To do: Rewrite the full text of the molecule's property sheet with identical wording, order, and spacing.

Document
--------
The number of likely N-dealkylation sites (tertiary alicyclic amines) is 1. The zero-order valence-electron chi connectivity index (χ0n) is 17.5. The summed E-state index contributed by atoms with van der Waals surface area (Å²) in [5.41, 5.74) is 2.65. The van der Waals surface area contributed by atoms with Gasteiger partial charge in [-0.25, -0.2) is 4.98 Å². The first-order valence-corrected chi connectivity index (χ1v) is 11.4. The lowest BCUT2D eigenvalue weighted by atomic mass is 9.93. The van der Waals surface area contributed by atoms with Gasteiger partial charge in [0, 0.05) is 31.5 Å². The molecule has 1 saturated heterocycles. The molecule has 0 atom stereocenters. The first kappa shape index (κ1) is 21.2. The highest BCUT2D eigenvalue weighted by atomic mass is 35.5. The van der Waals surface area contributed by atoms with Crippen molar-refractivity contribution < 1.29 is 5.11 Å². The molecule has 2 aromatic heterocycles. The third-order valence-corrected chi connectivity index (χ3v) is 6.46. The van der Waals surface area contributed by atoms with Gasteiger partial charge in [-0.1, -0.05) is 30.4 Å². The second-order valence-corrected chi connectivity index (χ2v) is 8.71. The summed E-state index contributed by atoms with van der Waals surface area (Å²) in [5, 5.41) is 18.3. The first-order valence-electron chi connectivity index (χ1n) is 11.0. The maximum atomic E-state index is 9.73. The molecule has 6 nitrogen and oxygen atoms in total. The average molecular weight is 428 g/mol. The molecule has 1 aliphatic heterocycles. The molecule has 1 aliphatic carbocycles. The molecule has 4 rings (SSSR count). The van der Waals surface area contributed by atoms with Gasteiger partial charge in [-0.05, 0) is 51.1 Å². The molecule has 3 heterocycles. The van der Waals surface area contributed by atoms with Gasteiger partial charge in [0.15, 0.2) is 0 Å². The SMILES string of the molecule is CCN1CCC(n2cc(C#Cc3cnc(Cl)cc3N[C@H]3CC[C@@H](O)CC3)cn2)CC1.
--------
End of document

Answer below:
The number of likely N-dealkylation sites (tertiary alicyclic amines) is 1. The zero-order valence-electron chi connectivity index (χ0n) is 17.5. The summed E-state index contributed by atoms with van der Waals surface area (Å²) in [5.41, 5.74) is 2.65. The van der Waals surface area contributed by atoms with Gasteiger partial charge in [-0.25, -0.2) is 4.98 Å². The first-order valence-corrected chi connectivity index (χ1v) is 11.4. The lowest BCUT2D eigenvalue weighted by atomic mass is 9.93. The van der Waals surface area contributed by atoms with Gasteiger partial charge in [0, 0.05) is 31.5 Å². The molecule has 1 saturated heterocycles. The molecule has 0 atom stereocenters. The first kappa shape index (κ1) is 21.2. The highest BCUT2D eigenvalue weighted by atomic mass is 35.5. The van der Waals surface area contributed by atoms with Crippen molar-refractivity contribution < 1.29 is 5.11 Å². The molecule has 2 aromatic heterocycles. The third-order valence-corrected chi connectivity index (χ3v) is 6.46. The van der Waals surface area contributed by atoms with Gasteiger partial charge in [-0.1, -0.05) is 30.4 Å². The second-order valence-corrected chi connectivity index (χ2v) is 8.71. The summed E-state index contributed by atoms with van der Waals surface area (Å²) in [5, 5.41) is 18.3. The first-order valence-electron chi connectivity index (χ1n) is 11.0. The maximum atomic E-state index is 9.73. The molecule has 6 nitrogen and oxygen atoms in total. The average molecular weight is 428 g/mol. The molecule has 1 aliphatic heterocycles. The molecule has 1 aliphatic carbocycles. The molecule has 4 rings (SSSR count). The van der Waals surface area contributed by atoms with Gasteiger partial charge in [-0.05, 0) is 51.1 Å². The molecule has 3 heterocycles. The van der Waals surface area contributed by atoms with Gasteiger partial charge in [0.15, 0.2) is 0 Å². The SMILES string of the molecule is CCN1CCC(n2cc(C#Cc3cnc(Cl)cc3N[C@H]3CC[C@@H](O)CC3)cn2)CC1.